The ammunition supply was desperately low, and the troops were in grave danger of running out.
On that day in Afghanistan last year, Tech. Sgt. Matthew McKenna, a U.S. Air Force combat controller from Joint Base Lewis-McChord, prevented what could have been several casualties by orchestrating an aerial resupply to his comrades in two locations.
Throughout 13 hours of battle, McKenna helped his team clear 2 kilometers of terrain, repel three enemy counterattacks and contribute to 103 enemies killed in action.
On Monday, McKenna, 32, was awarded the Silver Star — the nation’s third-highest decoration for valor — for his actions on Sept. 12, 2013.
The Southern California native also received a Bronze Star for his cumulative work calling in more than 400 aircraft on enemy positions while deployed to Afghanistan from July 2013 to January 2014.
He was among six members of the 22nd Special Tactics Squadron who received special recognition Monday at JBLM for their efforts in the war.
McKenna joins 30 other Special Tactics airmen to receive a Silver Star since the 9/11 terrorist attacks. He’s the fourth member of his JBLM squadron to be awarded the medal.
“It’s humbling, honestly, to be here with teammates and family. We didn’t have anyone hurt, and I’m happy I was able to do my job,” he said.
The job of a combat controller is to go undetected into hostile environments to establish assault zones for Air Force crews to bring in heavy firepower.
It is among the most dangerous jobs for U.S. forces behind enemy lines.
But McKenna said he’d much prefer to fight in a combat situation than stand on a stage receiving an award.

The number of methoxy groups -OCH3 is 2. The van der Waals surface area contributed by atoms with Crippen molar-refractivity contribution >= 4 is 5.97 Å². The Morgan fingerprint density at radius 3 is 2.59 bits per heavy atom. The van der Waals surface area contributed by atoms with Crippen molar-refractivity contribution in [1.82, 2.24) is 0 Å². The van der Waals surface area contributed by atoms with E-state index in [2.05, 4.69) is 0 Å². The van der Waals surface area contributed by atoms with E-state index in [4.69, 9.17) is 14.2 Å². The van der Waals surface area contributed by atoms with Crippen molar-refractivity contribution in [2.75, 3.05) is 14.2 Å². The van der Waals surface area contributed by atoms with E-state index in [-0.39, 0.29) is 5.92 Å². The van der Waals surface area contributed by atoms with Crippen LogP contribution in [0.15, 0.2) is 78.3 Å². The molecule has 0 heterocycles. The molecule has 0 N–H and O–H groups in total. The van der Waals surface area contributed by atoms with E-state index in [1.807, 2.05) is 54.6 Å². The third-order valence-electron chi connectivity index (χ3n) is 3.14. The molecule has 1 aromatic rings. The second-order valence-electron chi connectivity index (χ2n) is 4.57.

A Silver Star citation, which was read aloud at Monday’s ceremony, described how he put himself in danger while insurgents closed in on U.S. and Afghan special operations forces who faced a “catastrophic ambush” in a village on a valley floor.
“On several occasions, with no regard for his personal safety, Sgt. McKenna moved from cover, exposing himself to withering machine gun and rocket-propelled grenade fire to locate friendly elements trapped by enemy fire,” the citation says.
“He then executed control of danger close precision strikes from airborne assets.”
Talking to a News Tribune reporter Monday, McKenna described his actions more modestly.
“Time goes by fast, and I’m making sure they’re looking out for me and I’m looking out for them,” said McKenna, who has deployed once to Iraq and twice to Afghanistan.
Airmen such as McKenna are a rare breed, said Lt. Gen. Bradley A. Heithold, commander of Air Force Special Operations Command.
“He put himself in harm’s way when he could have ducked behind a rock,” Heithold said.
Combat controllers go through intensive tactical training for two years. Very few people have the mental and physical capabilities to do this kind of work, he said.
“I couldn’t do what they do, not even when I was 19 or 20,” Heithold said. “They sacrifice a tremendous amount.”
McKenna said he owes his success to the resiliency training he received. Pausing to take a breath and refocusing can be the difference between making a panicked or a calm decision, he said.
McKenna is the third generation of his family to wear a military uniform.
“It’s part of my life,” he said, “I joined Special Tactics because I wanted a challenge. There’s something new every day, from jumping out of airplanes to diving into lakes.”